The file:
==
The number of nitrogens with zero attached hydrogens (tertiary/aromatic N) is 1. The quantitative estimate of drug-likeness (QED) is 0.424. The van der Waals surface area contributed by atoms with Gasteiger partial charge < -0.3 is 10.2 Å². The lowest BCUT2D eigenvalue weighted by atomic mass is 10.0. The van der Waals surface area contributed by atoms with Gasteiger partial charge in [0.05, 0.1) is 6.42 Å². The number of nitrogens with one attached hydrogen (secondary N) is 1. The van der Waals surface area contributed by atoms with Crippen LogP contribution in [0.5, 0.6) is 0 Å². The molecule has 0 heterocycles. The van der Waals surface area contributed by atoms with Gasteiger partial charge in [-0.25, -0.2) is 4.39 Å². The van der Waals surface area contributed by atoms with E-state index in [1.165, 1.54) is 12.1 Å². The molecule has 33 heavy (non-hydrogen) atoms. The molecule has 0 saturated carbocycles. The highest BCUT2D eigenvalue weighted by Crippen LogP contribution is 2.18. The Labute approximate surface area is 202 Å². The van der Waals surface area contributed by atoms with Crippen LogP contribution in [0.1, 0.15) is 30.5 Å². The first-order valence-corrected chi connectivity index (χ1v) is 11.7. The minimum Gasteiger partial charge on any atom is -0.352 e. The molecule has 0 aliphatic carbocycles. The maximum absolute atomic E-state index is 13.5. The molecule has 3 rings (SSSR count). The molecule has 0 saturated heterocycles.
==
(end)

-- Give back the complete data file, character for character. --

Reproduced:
The number of nitrogens with zero attached hydrogens (tertiary/aromatic N) is 1. The quantitative estimate of drug-likeness (QED) is 0.424. The van der Waals surface area contributed by atoms with Gasteiger partial charge < -0.3 is 10.2 Å². The lowest BCUT2D eigenvalue weighted by atomic mass is 10.0. The van der Waals surface area contributed by atoms with Gasteiger partial charge in [0.05, 0.1) is 6.42 Å². The number of nitrogens with one attached hydrogen (secondary N) is 1. The van der Waals surface area contributed by atoms with Crippen LogP contribution in [0.5, 0.6) is 0 Å². The molecule has 0 heterocycles. The van der Waals surface area contributed by atoms with Gasteiger partial charge in [-0.25, -0.2) is 4.39 Å². The van der Waals surface area contributed by atoms with E-state index in [1.165, 1.54) is 12.1 Å². The molecule has 33 heavy (non-hydrogen) atoms. The molecule has 0 saturated carbocycles. The highest BCUT2D eigenvalue weighted by Crippen LogP contribution is 2.18. The Labute approximate surface area is 202 Å². The van der Waals surface area contributed by atoms with Crippen LogP contribution in [0.1, 0.15) is 30.5 Å². The first-order valence-corrected chi connectivity index (χ1v) is 11.7. The minimum Gasteiger partial charge on any atom is -0.352 e. The molecule has 0 aliphatic carbocycles. The maximum absolute atomic E-state index is 13.5. The molecule has 3 rings (SSSR count). The molecule has 0 saturated heterocycles.